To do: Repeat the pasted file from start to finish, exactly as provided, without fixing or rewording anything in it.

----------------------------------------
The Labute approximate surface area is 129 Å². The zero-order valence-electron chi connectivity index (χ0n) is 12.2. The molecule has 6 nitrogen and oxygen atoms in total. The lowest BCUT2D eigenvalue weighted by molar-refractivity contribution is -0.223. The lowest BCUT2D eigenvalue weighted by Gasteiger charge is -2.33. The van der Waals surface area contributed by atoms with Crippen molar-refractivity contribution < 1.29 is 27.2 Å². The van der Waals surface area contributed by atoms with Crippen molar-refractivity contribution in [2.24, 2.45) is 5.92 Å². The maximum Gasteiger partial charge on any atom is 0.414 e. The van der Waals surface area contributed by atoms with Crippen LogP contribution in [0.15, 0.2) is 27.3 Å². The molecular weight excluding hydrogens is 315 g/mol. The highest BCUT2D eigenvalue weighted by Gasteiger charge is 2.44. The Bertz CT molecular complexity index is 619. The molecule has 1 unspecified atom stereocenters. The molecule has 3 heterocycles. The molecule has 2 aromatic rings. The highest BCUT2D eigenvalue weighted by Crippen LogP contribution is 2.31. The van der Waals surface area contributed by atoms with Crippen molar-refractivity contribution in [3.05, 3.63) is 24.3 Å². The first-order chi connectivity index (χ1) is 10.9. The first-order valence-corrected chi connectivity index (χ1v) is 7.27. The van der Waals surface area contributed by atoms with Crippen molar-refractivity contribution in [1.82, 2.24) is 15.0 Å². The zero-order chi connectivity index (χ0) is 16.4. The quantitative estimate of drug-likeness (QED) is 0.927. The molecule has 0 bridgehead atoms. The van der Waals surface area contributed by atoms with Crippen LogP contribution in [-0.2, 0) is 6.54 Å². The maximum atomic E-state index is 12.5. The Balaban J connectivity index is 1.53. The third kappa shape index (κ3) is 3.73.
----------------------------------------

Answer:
The Labute approximate surface area is 129 Å². The zero-order valence-electron chi connectivity index (χ0n) is 12.2. The molecule has 6 nitrogen and oxygen atoms in total. The lowest BCUT2D eigenvalue weighted by molar-refractivity contribution is -0.223. The lowest BCUT2D eigenvalue weighted by Gasteiger charge is -2.33. The van der Waals surface area contributed by atoms with Crippen molar-refractivity contribution < 1.29 is 27.2 Å². The van der Waals surface area contributed by atoms with Crippen molar-refractivity contribution in [2.24, 2.45) is 5.92 Å². The maximum Gasteiger partial charge on any atom is 0.414 e. The van der Waals surface area contributed by atoms with Crippen LogP contribution in [0.15, 0.2) is 27.3 Å². The molecular weight excluding hydrogens is 315 g/mol. The highest BCUT2D eigenvalue weighted by Gasteiger charge is 2.44. The Bertz CT molecular complexity index is 619. The molecule has 1 unspecified atom stereocenters. The molecule has 3 heterocycles. The molecule has 2 aromatic rings. The highest BCUT2D eigenvalue weighted by Crippen LogP contribution is 2.31. The van der Waals surface area contributed by atoms with Crippen molar-refractivity contribution in [3.05, 3.63) is 24.3 Å². The first-order chi connectivity index (χ1) is 10.9. The first-order valence-corrected chi connectivity index (χ1v) is 7.27. The van der Waals surface area contributed by atoms with Crippen molar-refractivity contribution in [1.82, 2.24) is 15.0 Å². The zero-order chi connectivity index (χ0) is 16.4. The quantitative estimate of drug-likeness (QED) is 0.927. The molecule has 0 bridgehead atoms. The van der Waals surface area contributed by atoms with Crippen LogP contribution in [-0.2, 0) is 6.54 Å². The maximum atomic E-state index is 12.5. The Balaban J connectivity index is 1.53. The third kappa shape index (κ3) is 3.73.